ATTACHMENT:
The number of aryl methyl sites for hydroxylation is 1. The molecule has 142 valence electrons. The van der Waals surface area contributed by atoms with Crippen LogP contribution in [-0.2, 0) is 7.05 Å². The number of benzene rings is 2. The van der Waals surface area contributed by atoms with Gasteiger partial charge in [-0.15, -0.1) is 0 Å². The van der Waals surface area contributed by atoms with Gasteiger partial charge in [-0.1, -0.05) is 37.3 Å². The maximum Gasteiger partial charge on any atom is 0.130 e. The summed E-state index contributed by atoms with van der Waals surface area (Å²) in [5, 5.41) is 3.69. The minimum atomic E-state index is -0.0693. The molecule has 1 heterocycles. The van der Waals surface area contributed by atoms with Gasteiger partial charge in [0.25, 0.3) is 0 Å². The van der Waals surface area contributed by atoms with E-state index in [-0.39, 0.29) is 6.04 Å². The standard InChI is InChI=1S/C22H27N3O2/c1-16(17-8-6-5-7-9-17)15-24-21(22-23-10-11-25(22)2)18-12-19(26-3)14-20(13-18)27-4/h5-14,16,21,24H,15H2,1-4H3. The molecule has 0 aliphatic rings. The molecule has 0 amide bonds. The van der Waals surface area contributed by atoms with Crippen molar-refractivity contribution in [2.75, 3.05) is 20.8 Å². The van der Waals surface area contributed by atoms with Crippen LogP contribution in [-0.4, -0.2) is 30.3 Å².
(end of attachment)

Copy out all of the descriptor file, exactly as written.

The number of aryl methyl sites for hydroxylation is 1. The molecule has 142 valence electrons. The van der Waals surface area contributed by atoms with Crippen LogP contribution in [-0.2, 0) is 7.05 Å². The number of benzene rings is 2. The van der Waals surface area contributed by atoms with Gasteiger partial charge in [-0.15, -0.1) is 0 Å². The van der Waals surface area contributed by atoms with Gasteiger partial charge in [-0.1, -0.05) is 37.3 Å². The maximum Gasteiger partial charge on any atom is 0.130 e. The summed E-state index contributed by atoms with van der Waals surface area (Å²) in [5, 5.41) is 3.69. The minimum atomic E-state index is -0.0693. The molecule has 1 heterocycles. The van der Waals surface area contributed by atoms with Gasteiger partial charge in [0.25, 0.3) is 0 Å². The van der Waals surface area contributed by atoms with E-state index in [-0.39, 0.29) is 6.04 Å². The standard InChI is InChI=1S/C22H27N3O2/c1-16(17-8-6-5-7-9-17)15-24-21(22-23-10-11-25(22)2)18-12-19(26-3)14-20(13-18)27-4/h5-14,16,21,24H,15H2,1-4H3. The molecule has 0 aliphatic rings. The molecule has 0 amide bonds. The van der Waals surface area contributed by atoms with Crippen molar-refractivity contribution in [2.75, 3.05) is 20.8 Å². The van der Waals surface area contributed by atoms with Crippen LogP contribution in [-0.4, -0.2) is 30.3 Å².